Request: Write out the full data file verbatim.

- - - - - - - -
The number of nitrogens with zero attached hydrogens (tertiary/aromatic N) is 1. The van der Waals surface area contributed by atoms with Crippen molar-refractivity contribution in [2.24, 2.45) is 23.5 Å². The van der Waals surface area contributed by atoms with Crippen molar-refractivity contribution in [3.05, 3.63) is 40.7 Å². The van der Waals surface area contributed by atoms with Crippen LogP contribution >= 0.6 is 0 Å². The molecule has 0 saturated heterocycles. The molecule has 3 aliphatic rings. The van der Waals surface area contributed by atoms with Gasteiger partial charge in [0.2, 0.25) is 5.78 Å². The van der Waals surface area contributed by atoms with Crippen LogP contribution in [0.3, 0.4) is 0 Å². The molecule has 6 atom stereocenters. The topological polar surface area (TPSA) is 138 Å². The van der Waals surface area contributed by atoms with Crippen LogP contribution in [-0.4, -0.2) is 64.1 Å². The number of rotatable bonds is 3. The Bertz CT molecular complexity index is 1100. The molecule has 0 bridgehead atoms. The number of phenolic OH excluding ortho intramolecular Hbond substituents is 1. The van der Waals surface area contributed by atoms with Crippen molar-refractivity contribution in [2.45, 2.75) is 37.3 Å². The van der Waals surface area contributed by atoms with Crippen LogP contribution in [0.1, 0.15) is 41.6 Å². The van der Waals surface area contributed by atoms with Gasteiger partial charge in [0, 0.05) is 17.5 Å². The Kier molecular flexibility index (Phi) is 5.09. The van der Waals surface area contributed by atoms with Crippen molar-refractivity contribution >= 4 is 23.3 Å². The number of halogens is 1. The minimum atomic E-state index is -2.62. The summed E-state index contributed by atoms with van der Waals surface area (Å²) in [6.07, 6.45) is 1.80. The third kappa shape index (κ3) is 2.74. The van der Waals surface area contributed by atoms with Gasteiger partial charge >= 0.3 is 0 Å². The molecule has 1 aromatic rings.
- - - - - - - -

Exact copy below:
The number of nitrogens with zero attached hydrogens (tertiary/aromatic N) is 1. The van der Waals surface area contributed by atoms with Crippen molar-refractivity contribution in [2.24, 2.45) is 23.5 Å². The van der Waals surface area contributed by atoms with Crippen molar-refractivity contribution in [3.05, 3.63) is 40.7 Å². The van der Waals surface area contributed by atoms with Crippen LogP contribution >= 0.6 is 0 Å². The molecule has 0 saturated heterocycles. The molecule has 3 aliphatic rings. The van der Waals surface area contributed by atoms with Gasteiger partial charge in [0.2, 0.25) is 5.78 Å². The van der Waals surface area contributed by atoms with Crippen LogP contribution in [0.3, 0.4) is 0 Å². The molecule has 6 atom stereocenters. The topological polar surface area (TPSA) is 138 Å². The van der Waals surface area contributed by atoms with Crippen LogP contribution in [-0.4, -0.2) is 64.1 Å². The number of rotatable bonds is 3. The Bertz CT molecular complexity index is 1100. The molecule has 0 bridgehead atoms. The number of phenolic OH excluding ortho intramolecular Hbond substituents is 1. The van der Waals surface area contributed by atoms with Crippen molar-refractivity contribution in [2.45, 2.75) is 37.3 Å². The van der Waals surface area contributed by atoms with Crippen LogP contribution in [0.1, 0.15) is 41.6 Å². The van der Waals surface area contributed by atoms with Gasteiger partial charge in [0, 0.05) is 17.5 Å². The Kier molecular flexibility index (Phi) is 5.09. The van der Waals surface area contributed by atoms with Crippen molar-refractivity contribution >= 4 is 23.3 Å². The number of halogens is 1. The minimum atomic E-state index is -2.62. The summed E-state index contributed by atoms with van der Waals surface area (Å²) in [6.07, 6.45) is 1.80. The third kappa shape index (κ3) is 2.74. The van der Waals surface area contributed by atoms with Gasteiger partial charge >= 0.3 is 0 Å². The molecule has 1 aromatic rings.